According to 35 U.S.C. §315(a), an inter partes review may not be instituted if, before the date on which the petition for such a review is filed, the petitioner or real party in interest filed a civil action challenging the validity of a claim of the patent. In a recent decision, the Patent Trial and Appeal Board dealt with the issue of whether a petition would be barred under Section 315(a) when the petitioner previously had raised an affirmative invalidity defense as part of a motion to intervene as a defendant in a federal patent infringement suit. The Board decided that the petition was not barred by Section 315(a) and instituted a trial on the merits. (IPR2015-01872, Paper 10, March 14, 2016.)

Ericsson Inc. (the Petitioner) filed a petition to institute an inter partes review of claims 1-25 of U.S. Patent No. 7,385,994 of Intellectual Ventures II LLC (the Patent Owner). In a preliminary response, the Patent Owner argued that the Petition was time barred under Section 315(a) because prior to the IPR Petition Ericsson had filed a motion to intervene as a defendant in a patent infringement litigation, initiated by the Patent Owner against AT&T and Cingular Wireless, along with an Answer in Intervention, in which the Petitioner had raised an affirmative defense of invalidity of the ‘994 patent. The Patent Owner characterized the intervention initiated by the Petitioner as “initiating a new dispute,” when none existed beforehand.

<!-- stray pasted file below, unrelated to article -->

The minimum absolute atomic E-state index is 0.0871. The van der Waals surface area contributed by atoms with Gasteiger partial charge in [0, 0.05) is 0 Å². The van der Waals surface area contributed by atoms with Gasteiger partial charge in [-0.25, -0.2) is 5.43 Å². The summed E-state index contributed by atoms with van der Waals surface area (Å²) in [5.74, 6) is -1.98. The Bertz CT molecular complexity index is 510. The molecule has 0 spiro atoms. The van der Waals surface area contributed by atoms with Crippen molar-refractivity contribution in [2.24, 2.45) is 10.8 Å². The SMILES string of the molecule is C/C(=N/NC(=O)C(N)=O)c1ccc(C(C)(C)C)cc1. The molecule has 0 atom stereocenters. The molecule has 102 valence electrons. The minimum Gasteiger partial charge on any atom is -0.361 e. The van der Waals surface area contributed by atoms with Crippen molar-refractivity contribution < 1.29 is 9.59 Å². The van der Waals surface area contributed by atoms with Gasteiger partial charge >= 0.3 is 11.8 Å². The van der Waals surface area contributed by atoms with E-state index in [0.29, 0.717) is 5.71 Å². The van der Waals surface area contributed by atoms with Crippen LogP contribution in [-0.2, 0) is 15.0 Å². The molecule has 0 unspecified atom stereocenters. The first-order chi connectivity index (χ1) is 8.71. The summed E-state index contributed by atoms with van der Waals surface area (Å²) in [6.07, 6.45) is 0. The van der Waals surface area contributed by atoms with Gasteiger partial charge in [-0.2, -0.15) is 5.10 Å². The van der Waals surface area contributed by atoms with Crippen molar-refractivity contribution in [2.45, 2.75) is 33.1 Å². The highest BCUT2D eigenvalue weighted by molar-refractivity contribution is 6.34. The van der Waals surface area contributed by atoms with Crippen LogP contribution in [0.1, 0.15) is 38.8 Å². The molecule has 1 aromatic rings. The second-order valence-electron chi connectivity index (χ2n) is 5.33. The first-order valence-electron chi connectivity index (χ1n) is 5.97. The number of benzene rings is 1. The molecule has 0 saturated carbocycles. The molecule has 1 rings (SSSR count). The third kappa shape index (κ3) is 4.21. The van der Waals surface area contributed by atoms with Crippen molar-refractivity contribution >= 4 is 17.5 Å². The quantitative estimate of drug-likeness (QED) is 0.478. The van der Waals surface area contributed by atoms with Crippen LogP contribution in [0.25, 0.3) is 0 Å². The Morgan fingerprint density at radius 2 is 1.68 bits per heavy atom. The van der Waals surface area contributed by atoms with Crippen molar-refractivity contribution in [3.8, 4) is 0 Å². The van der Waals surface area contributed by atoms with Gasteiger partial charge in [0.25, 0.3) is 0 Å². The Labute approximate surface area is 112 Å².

The Board disagreed with the Patent Owner and relied on the reasoning put forth in Ariosa Diagnostics v. Isis Innovation Limited (IPR2012-00022) to hold that Ericsson’s answer did not constitute a civil action challenging the validity of a claim of a patent.

In Ariosa, the petitioner had filed an action for a declaratory judgment of non-infringement, and in response, the patent owner had counterclaimed for infringement. The petitioner had then raised an affirmative defense of invalidity. The Ariosa panel relied on Supreme Court precedent to explain that there is a fundamental difference between an affirmative defense of invalidity and a declaratory judgment action asserting patent invalidity. The Ariosa panel held that the reference to a civil action in Section 315(a) refers to filing of a complaint to commence a civil action, and not an answer.

The Board in the present IPR followed Ariosa’s reasoning and indicated that the “Patent Owner does not point to persuasive authority that an answer in intervention should be treated differently than an answer responding to infringement counterclaims.” Thus, the Board concluded that the Petition was not barred by Section 315(a).